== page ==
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Is the EU emissions trading system failing?
The price of European Emissions Allowances (EUAs), the tradeable unit under the European Union (EU) Emissions Trading Scheme (ETS), jumped from €7/tCO2e in 2018 to an 11-year high of €27.46/tCO2e at the beginning of April this year, reports market analyst ICIS. During the last year, emissions under the carbon trading scheme in Europe fell by 3.5%.
According an ICIS market insight, the increased carbon price had only a marginal effect on reducing emissions in 2018. The downward trend in emissions was driven by the power sector, which specifically increased renewable generation replacing fossil fuel generation.
The Market Stability Reserve (MSR) is the key reform of the EU ETS and ICIS expects this mechanism will reduce auction volumes by roughly 1.70bn EUAs during 2019–2025, tightening the system and pushing companies to reduce carbon emissions. Government policy and regulation will form part of these reductions, but carbon prices will be the lever that controls the speed at which new investments will take place, notes ICIS. The report states that a high carbon price could accelerate the use of lower carbon technologies and the coal-to-gas switch.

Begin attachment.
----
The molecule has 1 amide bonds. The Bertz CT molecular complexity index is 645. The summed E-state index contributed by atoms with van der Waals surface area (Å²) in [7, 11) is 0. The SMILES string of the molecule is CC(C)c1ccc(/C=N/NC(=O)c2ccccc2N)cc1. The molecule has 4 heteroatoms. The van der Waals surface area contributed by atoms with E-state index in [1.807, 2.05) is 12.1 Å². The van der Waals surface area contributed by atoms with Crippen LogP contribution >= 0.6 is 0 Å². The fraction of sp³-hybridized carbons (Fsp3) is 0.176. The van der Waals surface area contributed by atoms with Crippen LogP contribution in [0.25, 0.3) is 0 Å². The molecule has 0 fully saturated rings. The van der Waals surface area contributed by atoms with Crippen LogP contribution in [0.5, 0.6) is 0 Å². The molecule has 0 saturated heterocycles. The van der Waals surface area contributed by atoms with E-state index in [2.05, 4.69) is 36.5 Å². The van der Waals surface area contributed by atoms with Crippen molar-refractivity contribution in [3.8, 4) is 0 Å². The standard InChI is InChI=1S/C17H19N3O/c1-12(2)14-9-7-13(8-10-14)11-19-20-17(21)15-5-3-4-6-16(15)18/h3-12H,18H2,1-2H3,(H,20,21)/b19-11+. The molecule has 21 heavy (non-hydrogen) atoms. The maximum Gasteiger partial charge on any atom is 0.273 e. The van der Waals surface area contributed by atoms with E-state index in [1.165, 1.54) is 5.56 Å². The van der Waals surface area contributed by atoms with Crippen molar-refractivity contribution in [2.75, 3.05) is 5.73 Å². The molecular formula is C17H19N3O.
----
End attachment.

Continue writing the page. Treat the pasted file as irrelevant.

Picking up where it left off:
‘We expect some lag in the adoption of new technologies by industry as they continue to receive a greater part of the allowances for free, in order to shield them from the carbon leakage risk. But more stringent benchmarks and higher prices should provide the catalyst toward long-term investment in cleaner production technologies and energy efficiency,’ say Phillip Ruf and Matteo Mazzoni, joint authors of the ICIS European carbon market analysis.
They add: ‘Triggering higher carbon prices, this new framework will, in fact, also result in higher revenues from national auctions, thereby providing the possibility for government to subsidise investments in the different sectors by re-investing the achieved revenues.’